2017 Fantasy Baseball: Minnesota Twins Team Preview
The Chicago Cubs and Houston Astros have provided a blueprint. The goal is not to relentlessly suck per se. In reality, the goal is just not to try to overtly win. It is said that a team of replacement level players will win somewhere in the neighborhood of 50 games. So, what is the appreciable difference between 50 wins and 70 wins? Some might find such talk overly cynical, but the fact is that you get more value out of players in their first four seasons than the rest of their careers combined in terms of wins per million dollars. So, why not accrue as many good young players as possible and build a nucleus good enough to win in say 2018 or 2019?
2B Brian Dozier
1B Joe Mauer
3B Miguel Sano
RF Max Kepler
CF Byron Buxton
Top Draft Picks
Brian Dozier sticks out like a sore thumb. He sticks out like a sore thumb in a good way. He is probably the third or fourth best second baseman on the draft board for a team that doesn’t have any other player in shouting distance of the top ten at their position. They spend virtually the entire offseason trying to trade him and he still might wind up in a different uniform before opening day. If still a Twin, he’s good for at least 25 home runs and upwards of 20 steals if healthy.
On the mound, there is virtually nothing worth taking in the upper rounds. The Twins pitching staff has disaster written all over it. The closest we can come to a high draft pick is Ervin Santana. His best shot is to be traded to a team capable of hitting and fielding behind him. Rotation positions are overrated, but as the number one starter he will face better pitchers out of the gate for the most part. He’s decent enough, but decent doesn’t cut it there.
Byron Buxton’s 2016 was a tale of two seasons. His overall numbers left a lot to be desired, but he was a much different player in September. He had a .287/.357/.653 slash line with nine home runs, 24 runs scored, 22 RBI and one stolen bases. Odds are good that he won’t produce those numbers again, but an .800 OPS with speed is highly possible and in that case he could be a valuable fantasy player.
in 2014, Phil Hughes was one of the best pitchers in the American League. In 2015 and 2016, he was one of the worst. He is definitely not worth taking until the final few rounds and even then he will probably last all the way through your draft unless you are in an AL only league or your league has something like 40 rounds and a dozen bench slots. So, you can monitor him on the waiver wire and take him on the waiver wire later on.
I’ve said it before and I’ll say it again. There is nothing worse in fantasy sports than the memory of a great player. Joe Mauer may make into the Hall of Fame as a catcher. Yes, he’s no longer a catcher but stranger things have happened. He’s no longer that guy. The Twins built everything around him and now they just wish someone would take that contract off their hands. He’s signed through 2018, so next offseason might be their best opportunity to deal him. For now, expect a decent batting average and virtually no power.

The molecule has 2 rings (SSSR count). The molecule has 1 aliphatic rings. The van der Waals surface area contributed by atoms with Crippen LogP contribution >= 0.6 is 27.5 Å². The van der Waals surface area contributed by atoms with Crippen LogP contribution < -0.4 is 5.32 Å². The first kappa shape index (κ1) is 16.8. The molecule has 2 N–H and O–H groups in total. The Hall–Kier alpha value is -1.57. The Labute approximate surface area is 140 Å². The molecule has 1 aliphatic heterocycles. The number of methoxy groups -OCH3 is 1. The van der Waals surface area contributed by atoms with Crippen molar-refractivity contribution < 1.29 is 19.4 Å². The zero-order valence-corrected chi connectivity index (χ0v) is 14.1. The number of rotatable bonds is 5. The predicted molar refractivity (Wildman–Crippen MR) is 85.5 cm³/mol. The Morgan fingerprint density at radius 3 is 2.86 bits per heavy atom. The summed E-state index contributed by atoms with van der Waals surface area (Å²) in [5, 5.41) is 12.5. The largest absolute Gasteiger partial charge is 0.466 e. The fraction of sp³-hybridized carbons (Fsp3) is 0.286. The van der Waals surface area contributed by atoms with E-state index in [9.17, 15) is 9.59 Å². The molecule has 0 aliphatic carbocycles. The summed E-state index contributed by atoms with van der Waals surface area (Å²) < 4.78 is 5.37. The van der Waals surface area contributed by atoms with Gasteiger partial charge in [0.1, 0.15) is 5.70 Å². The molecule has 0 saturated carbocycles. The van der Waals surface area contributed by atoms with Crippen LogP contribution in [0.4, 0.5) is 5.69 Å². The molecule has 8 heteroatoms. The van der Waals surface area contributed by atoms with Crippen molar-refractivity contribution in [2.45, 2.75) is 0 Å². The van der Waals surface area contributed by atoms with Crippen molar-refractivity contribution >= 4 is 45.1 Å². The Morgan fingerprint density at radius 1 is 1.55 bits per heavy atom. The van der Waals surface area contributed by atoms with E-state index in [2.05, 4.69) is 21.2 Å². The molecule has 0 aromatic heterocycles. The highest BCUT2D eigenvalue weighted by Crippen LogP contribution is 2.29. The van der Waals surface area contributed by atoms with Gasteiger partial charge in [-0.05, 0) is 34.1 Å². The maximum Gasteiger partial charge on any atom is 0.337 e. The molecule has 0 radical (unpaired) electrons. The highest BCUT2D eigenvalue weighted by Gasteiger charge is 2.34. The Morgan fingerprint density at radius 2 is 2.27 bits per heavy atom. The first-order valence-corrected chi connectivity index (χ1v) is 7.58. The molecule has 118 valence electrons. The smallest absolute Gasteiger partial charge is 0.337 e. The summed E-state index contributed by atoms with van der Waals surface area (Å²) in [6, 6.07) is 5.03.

Hector Santiago had a decent career going until 2016 and even then there were parts that looked good. He finished 13-10 and had ERAs under four in every season before 2016. The batted ball ghost was trailing him and finally caught up to him last season. Even then, his fielding independent pitching (FIP) was still higher than his ERA. For his career, he has a sobering 4.73 career FIP to compare to his career 3.84 ERA. He’s pitching on a bad team. That good batted ball luck is about to come crashing down.
You heard of Brandon Kintzler? I haven’t heard much about him either. The closing fraternity is limited to 30 members at any one time, but even given that total there are some guys you should avoid. If a team is destined to win between 50 and 60 games, there just aren’t going to be that many opportunities to come around. Plus, Glen Perkins should come back around June and reclaim the position. However, I wouldn’t waste too much time on him either.
Minor League Prospects
One of the pitfalls a bad team must avoid is the temptation of rushing prospects. They picked Nick Gordon in the first round in 2014 and he has been slowly making his way up the system. He should start in AA this season which means they will be tempted to give him a chance at some point. He needs more seasoning, but the abyss they have at short this season might tempt them just the same.
They have a similar problem with 2015 first rounder Tyler Jay. Their pitching is so dreadful they will be tempted to go with him sometime this season. He had five games in AA, so he will likely start there. Overall, the progress in his first full season was promising. He has a plus fastball and slider to go along with a solid changeup and curveball. The combination is enticing if he can control all four offerings.
Only seven teams have lower payrolls at the moment than the Twins. If they found a taker for just Joe Mauer they would end up with the fourth lowest payroll in the sport.